Why The Fargo Finale Shoot-Out Feels So Offensive

Photo: Courtesy of FX.
Warning: Spoilers ahead for the finale of Fargo season 3.
Fargo season 3 was technically about the Stussy Brothers (both played by Ewan McGregor) and they way their decades-long rivalry over a single stamp eventually rippled out into tragedy all around them. But, the final episodes of the FX drama proves this season’s MVP was actually the violent avenging angel Nikki Swango (Mary Elizabeth Winstead). With Nikki’s fiancé Ray Stussy accidentally killed by the frame holding the aforementioned stamp, a bloodthirsty Nikki was eventually released on the world. She was angry, she was calculated, and she wreaked vengeance upon the malevolent V.M. Varga (David Thewlis). Nikki was everything a woman is told not to be, if she wants to be "likable." That’s why her death in season 3 finale "Somebody To Love" is so insulting.
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Nikki sets a trap for Varga, and takes out his entire crew with a wide sweeping tactical mission. Everyone is eliminated, save for Varga himself, because he’s crafty like that. With that problem taken care of, Nikki goes to seek revenge against Ray’s brother Emmit, who is the "good brother." He has a close family, a successful business, and is a pillar of his community. The only problem is he tricked Ray out of getting the Stussy’s heirloom stamp during childhood and ended up in bed with international criminals as an adult. As Emmit’s car breaks down on some random road, Nikki appears to ask if he needs a life. Just kidding, she’s there to blow his brains out for killing the love of her life. Unfortunately for her, a BOLO — which means be-on-the-lookout, FYI — just went out, so a Black cop named Crowley (Michael Brown) pulls over to see if everything is alright between Nikki and Emmit. When the only living Stussy brother announces Nikki has a gun, the officer pulls out his own gun, and demands the woman doesn’t take another step. She ignores him and reachers for a shotgun. In one quick second, both Nikki and the cop shoot each other, leaving both of them dead. Rich middle-aged white man Emmit Stussy, however, is totally fine.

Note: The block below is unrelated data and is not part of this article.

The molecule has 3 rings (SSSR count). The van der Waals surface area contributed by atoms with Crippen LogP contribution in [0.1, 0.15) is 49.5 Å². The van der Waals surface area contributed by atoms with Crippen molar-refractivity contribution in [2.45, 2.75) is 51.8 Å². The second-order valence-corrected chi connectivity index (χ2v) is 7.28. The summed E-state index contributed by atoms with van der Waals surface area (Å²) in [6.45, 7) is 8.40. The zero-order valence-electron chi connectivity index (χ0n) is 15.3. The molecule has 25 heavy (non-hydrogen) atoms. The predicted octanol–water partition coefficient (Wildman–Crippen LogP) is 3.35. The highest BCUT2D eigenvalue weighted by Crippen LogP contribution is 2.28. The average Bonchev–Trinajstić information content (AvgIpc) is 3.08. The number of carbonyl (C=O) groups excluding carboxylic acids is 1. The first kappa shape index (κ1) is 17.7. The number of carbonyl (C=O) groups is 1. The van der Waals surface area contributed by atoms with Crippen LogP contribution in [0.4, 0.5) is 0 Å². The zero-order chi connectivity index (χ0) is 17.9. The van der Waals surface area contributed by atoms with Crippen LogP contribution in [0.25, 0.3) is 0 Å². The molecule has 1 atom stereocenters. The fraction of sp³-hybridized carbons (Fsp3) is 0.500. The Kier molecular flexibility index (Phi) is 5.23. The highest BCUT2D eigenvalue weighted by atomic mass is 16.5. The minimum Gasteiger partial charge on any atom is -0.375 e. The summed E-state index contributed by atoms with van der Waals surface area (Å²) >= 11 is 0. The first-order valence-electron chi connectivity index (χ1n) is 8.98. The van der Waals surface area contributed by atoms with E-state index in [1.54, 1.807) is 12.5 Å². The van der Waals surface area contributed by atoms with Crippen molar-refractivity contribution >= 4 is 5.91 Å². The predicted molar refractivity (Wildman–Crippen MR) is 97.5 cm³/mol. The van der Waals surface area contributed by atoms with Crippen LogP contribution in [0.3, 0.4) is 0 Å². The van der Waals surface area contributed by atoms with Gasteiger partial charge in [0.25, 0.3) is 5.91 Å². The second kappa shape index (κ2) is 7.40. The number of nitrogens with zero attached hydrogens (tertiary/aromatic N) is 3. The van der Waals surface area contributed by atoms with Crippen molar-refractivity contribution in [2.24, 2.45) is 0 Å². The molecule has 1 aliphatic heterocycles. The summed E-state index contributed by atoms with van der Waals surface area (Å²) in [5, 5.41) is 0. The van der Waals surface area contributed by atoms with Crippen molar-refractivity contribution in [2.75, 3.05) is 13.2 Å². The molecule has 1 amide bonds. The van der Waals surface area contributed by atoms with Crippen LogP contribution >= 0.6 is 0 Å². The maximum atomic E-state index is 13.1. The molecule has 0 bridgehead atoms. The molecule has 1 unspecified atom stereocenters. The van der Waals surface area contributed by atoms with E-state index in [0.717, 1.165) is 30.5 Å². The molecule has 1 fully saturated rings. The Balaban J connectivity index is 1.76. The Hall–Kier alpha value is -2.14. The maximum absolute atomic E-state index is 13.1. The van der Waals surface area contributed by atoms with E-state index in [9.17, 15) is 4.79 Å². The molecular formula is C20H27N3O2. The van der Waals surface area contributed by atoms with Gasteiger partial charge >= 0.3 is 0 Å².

In Fargo’s last minutes, a Black man and a heartbroken woman are killed as a white man walks away, not one hair out of place. We know this, because we see the police officer’s blood-splattered face and shirt, pointing out exactly where he was fatally shot. The Fargo team makes sure we notice the gore, since the camera slowly pans over the man’s body. We’ve seen enough real-life Black men murdered in very similar traffic stops — almost always on the other side of the law enforcement-driver equation — why do we need to experience another one? Especially on a show with so few people of color in the first place? This hits too close to home, considering the actor who played Officer Crowley, Michael Brown, shares a name with the 18-year-old young man whose death prompted the Ferguson protests of 2014.
If the treatment of Crowley’s death isn’t offensive enough, the camera takes great pains to illustrate Nikki’s violent death, too. It slowly crawls over her lifeless body as well, resting on the kill shot wedged directly in the middle of her forehead. The audience is forced to look at Mary Elizabeth Winstead’s very convincing, wide-open dead eyes for nearly 30 seconds. That’s 30 seconds of staring at a dead woman as blood quickly drains from her skull. As the camera moves out we realize just how long Crowley and Nikki’s bodies were left on the floor like trash. There was enough time for Emmit to freak out and drive away, only to be replaced by local police who need to draw chalk lines and take photos of the crime scene before removing anyone. Although that’s procedure, the sheer amount of time this all takes feels disrespectful.
To add insult to injury, Emmit, the actual source of all of Fargo season 3’s pain, arrives back at home to fall into his wife’s arms and beg forgiveness. He’s given five more years of happiness with his family and his vast millions of dollars, while a Black man doing his job was gunned down and left on the street like roadkill, along with a woman. It’s more upsetting the more you think about it. At least, as a parting gift, Fargo allows us to see the moment Emmit Stussy is murdered as well.
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